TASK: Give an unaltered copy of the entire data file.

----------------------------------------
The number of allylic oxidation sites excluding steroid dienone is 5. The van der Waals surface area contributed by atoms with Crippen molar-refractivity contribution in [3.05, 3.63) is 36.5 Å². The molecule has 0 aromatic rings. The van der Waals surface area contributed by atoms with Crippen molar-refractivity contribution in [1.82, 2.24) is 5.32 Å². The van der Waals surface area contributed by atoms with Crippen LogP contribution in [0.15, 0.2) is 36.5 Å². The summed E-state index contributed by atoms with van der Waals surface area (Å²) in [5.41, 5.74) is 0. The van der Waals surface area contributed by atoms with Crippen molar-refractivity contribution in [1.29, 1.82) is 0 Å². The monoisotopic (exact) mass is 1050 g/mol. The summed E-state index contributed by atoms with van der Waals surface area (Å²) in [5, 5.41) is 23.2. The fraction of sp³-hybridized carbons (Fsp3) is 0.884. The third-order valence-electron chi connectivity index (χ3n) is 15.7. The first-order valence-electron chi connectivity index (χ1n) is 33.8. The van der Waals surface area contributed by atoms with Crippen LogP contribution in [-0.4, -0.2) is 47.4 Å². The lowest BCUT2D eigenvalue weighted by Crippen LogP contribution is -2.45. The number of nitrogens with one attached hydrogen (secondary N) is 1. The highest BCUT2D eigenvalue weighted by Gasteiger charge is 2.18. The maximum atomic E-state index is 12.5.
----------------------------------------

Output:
The number of allylic oxidation sites excluding steroid dienone is 5. The van der Waals surface area contributed by atoms with Crippen molar-refractivity contribution in [3.05, 3.63) is 36.5 Å². The molecule has 0 aromatic rings. The van der Waals surface area contributed by atoms with Crippen molar-refractivity contribution in [1.82, 2.24) is 5.32 Å². The van der Waals surface area contributed by atoms with Crippen LogP contribution in [0.15, 0.2) is 36.5 Å². The summed E-state index contributed by atoms with van der Waals surface area (Å²) in [5.41, 5.74) is 0. The van der Waals surface area contributed by atoms with Crippen molar-refractivity contribution in [1.29, 1.82) is 0 Å². The monoisotopic (exact) mass is 1050 g/mol. The summed E-state index contributed by atoms with van der Waals surface area (Å²) in [5, 5.41) is 23.2. The fraction of sp³-hybridized carbons (Fsp3) is 0.884. The third-order valence-electron chi connectivity index (χ3n) is 15.7. The first-order valence-electron chi connectivity index (χ1n) is 33.8. The van der Waals surface area contributed by atoms with Crippen LogP contribution in [-0.4, -0.2) is 47.4 Å². The lowest BCUT2D eigenvalue weighted by Crippen LogP contribution is -2.45. The number of nitrogens with one attached hydrogen (secondary N) is 1. The highest BCUT2D eigenvalue weighted by Gasteiger charge is 2.18. The maximum atomic E-state index is 12.5.